Social media is an excellent tool for professional photographers to expand and grow their businesses. Not only can you promote brand recognition and boost your online presence, but you can actually generate leads and increase your client base. It is a thriving industry that is certainly not going away any time soon, so if you’re not already on these social networks don’t worry – we’ve got a guide to each different social medium to help you get started.

Facebook logoFacebook

With over a billion monthly active users, Facebook is undeniably one of the most important and most frequented social network in the world. Facebook is a great tool for photographers to connect with their existing customers and reach out to potential new ones. You can upload photos, share status updates, inform your followers about promotions and travel plans and engage with users from all over the world. Its user-friendly platform and massive user base allows photographers and studios of all sizes to take advantage of the outreach and advertising opportunities easily and cheaply. Learn more about The Dos and Don’ts on Facebook as a Photographer.

 

Twitter logoTwitter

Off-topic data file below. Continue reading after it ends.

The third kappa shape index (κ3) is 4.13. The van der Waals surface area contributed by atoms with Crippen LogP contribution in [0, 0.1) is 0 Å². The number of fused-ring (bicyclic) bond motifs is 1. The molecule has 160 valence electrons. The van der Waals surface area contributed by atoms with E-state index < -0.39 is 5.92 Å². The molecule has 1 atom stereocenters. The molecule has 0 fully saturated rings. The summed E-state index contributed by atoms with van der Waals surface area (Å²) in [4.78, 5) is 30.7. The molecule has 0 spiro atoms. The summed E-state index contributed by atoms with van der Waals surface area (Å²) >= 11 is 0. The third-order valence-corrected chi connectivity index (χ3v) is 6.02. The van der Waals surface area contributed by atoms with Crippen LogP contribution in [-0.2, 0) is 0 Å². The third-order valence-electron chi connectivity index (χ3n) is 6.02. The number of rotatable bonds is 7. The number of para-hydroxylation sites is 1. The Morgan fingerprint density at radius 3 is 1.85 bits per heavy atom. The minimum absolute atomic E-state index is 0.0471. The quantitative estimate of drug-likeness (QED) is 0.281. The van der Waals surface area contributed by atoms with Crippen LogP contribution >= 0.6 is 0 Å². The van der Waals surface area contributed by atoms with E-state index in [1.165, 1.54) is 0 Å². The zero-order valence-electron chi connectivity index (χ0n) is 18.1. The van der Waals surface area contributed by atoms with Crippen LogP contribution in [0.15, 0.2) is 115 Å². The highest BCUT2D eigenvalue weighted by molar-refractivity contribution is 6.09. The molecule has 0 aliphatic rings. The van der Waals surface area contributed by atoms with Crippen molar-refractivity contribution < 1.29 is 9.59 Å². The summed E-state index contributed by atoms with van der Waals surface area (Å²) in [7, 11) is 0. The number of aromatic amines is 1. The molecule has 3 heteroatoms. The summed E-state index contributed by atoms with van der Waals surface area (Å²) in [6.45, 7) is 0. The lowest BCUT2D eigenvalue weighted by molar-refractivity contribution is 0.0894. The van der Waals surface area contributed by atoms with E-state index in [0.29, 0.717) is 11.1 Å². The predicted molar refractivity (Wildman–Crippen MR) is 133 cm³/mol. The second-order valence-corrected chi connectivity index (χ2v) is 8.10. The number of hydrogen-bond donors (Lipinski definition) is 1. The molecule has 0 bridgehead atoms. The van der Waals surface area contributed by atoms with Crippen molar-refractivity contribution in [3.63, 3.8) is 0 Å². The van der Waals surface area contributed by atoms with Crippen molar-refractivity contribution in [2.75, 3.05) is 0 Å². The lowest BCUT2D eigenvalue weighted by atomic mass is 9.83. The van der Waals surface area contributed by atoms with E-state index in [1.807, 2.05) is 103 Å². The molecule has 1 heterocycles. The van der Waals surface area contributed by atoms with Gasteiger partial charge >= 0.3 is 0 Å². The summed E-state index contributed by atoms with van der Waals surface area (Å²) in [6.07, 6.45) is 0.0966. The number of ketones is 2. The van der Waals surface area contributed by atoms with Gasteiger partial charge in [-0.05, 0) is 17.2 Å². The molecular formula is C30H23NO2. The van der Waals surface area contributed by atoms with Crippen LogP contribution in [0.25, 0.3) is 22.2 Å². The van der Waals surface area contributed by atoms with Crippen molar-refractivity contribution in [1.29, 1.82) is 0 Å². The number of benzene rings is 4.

Twitter has nearly a quarter of a billion monthly active users sending 500 million Tweets per day. Clearly, this idea-sharing network has an amazing amount of potential reach worldwide. Each Tweet is concise and to the point due to the fact that you are limited to 140 characters per Tweet. Twitter also implements the use of hashtags to broaden reach and promote social discussion about relevant trends. It’s a great way to engage with consumers via active discussion and dialogue. There’s no doubt that Twitter is a valuable online marketing resource, and you can read more about How to Get Your Photography Business Noticed on Twitter.

 

LinkedIn logoLinkedIn

Similar to Facebook and Twitter, LinkedIn is the social network for professionals, reaching 250 million members in over 200 countries globally. While Facebook and Twitter are valuable resources, they are a more casual and informal method of reaching your customers. LinkedIn is a great place to really develop your professional online presence by connecting with other likeminded professionals on a global scale. You can join groups to share interesting and relevant content, start discussions and learn about your fellow professional photographers. Read more about  How LinkedIn Can Grow Your Photography Business.

 

Pinterest logoPinterest

Pinterest is a slightly different form of social media in that it is a visual tool for collecting and organizing photos of things that you like. For a professional photographer, it’s a fantastic way to post your work and generate interest in your photographs, style and composition. Pinterest is commonly used for wedding planning, so if you’re a wedding photographer this is the perfect place for you to get your work in front of a huge audience of potential clients. See more about Pinterest Marketing: What’s In It For Professional Photographers.

 

Instagram logoInstagram